Editors note: This is one of several columns that I wrote for the Columbia Missourian. They were originally called Your Digital World
Every morning, I boot up Gina, (that’s what my fiancée has named my PC), and I surf the news sites. But before I leave my apartment in the morning I absolutely have to check for any new messages on the Bulletin Board System I read.
It’s just one of several ways people can use the Internet to communicate with each other. With all the talk about e-tailing and e-commerce it’s easy to forget that people do the point and clicking.
So what are some ways to interact with real people on the Internet? This week, let’s talk about BBSs, e-mail groups and newsgroups.
BBSs – Long before the Internet there were people who used their computer and modem to host a BBS. Just like a cork board in an office break room, people post messages, and others come by and read them. The Internet explosion put the older, modem-based systems out of business, but they were reincarnated on the Web.
On most BBSs, you click on a message to read it and can read the replies to that message. This string of interrelated messages is known as a thread. For me, I spend a few minutes each morning at TrekBBS, (www.trekbbs.com). Yes, I like Star Trek. Let the jokes commence….
BBSs are passive, you have to visit the site to see the new messages. They also aren’t very interactive, unless you spend a lot of time hitting the refresh button on your Web browser waiting for posts on a thread.
To find a BBS that interests you, check out some of the sites you visit often and look for a link to discussion groups. (I found TrekBBS from www.trektoday.com).
E-mail groups – Often called listserves, (or listservs), these groups are not as passive as BBSs.
When you send an e-mail to a listserve, the message gets distributed to everyone on a list, (hence the clever name). Many offices use these to send out memos to a large group, and many a person has accidentally sent a message to the group instead of one person oops.
Outside the office, a lot of e-mail newsletters are sent using listserves. I’m signed up for several that send me information about tech support. Groups don’t have to be used for just announcements. At the Missourian, I’m on a list that copy editors use to discuss our craft.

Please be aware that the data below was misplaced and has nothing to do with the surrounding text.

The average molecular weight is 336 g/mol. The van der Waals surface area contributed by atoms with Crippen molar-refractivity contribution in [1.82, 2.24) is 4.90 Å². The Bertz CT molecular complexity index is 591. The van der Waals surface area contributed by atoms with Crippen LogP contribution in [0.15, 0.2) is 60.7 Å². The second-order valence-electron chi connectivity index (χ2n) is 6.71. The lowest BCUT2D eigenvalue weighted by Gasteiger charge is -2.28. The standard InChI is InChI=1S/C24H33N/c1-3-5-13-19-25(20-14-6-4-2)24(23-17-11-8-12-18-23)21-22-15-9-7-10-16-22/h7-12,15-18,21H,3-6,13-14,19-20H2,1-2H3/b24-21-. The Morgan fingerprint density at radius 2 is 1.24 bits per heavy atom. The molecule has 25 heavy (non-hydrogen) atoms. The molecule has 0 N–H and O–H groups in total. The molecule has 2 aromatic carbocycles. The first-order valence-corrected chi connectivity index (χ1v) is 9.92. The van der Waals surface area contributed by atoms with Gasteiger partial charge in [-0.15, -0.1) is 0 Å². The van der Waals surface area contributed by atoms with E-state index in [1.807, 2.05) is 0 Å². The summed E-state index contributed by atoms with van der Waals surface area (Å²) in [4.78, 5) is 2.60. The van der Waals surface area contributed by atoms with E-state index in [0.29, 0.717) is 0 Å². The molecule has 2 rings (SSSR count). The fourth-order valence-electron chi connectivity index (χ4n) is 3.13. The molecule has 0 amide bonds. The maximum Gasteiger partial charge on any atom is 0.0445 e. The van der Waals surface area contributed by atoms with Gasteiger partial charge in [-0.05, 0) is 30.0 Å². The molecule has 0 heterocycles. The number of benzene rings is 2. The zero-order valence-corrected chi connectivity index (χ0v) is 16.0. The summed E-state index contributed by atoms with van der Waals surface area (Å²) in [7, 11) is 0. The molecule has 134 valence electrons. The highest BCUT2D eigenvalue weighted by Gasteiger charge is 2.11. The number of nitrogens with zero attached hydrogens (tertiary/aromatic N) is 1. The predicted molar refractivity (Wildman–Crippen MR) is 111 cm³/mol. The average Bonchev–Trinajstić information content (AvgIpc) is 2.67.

Once you find an e-mail group you’d like to join you usually send an e-mail to a special address that subscribes you to the group (or later, to a special one that unsubscribes you.) A lot of Web pages, especially news sites, use groups to send breaking news to your inbox, and have a subscription form on the site that you can type your address into.
For an example of a discussion e-mail group, and a shameless plug, sign up for our discussion group over on the left.
E-mail groups are more interactive than BBSs, but not as much as chat rooms and instant messaging. For the low down on those check out next week’s YDW.
Newsgroups – These are the missing link between BBSs and Web discussion boards.
These post-Internet yet pre-Web creations are a lot like bulletin boards. People post messages to them and readers must take the active step of downloading the message.
The way they differ from Web-based BBSs is that you must use special software to use them.
Outlook Express has a built in news reader and comes with most Windows systems and is a free download for Macintoshes (www.microsoft.com/mac). Most Internet Service Providers run a news server, which allows you to access the messages. You’ll need to contact your ISP to get the address of the server.
Once you’re connected to the server you need to subscribe to groups. They use a rather imposing naming scheme. The topics are hierachical and separated by periods. For example a group about Roy Orbison might be called rec.music.oldies.artists.royorbison.
A good way to find groups your interested in is to head to groups.goole.com. You can search the group titles and their messages. You can also read and post messages there, but be wary of giving out your true e-mail address, a lot of evil doers scan the groups for addresses to send unsolicited advertising to.
(If you haven’t heard Weird Al Yankovic’s song “It’s all about the Pentium’s” check it out, it’s hilarious. After reading this you’ll understand the joke about “alt.total.loser.”)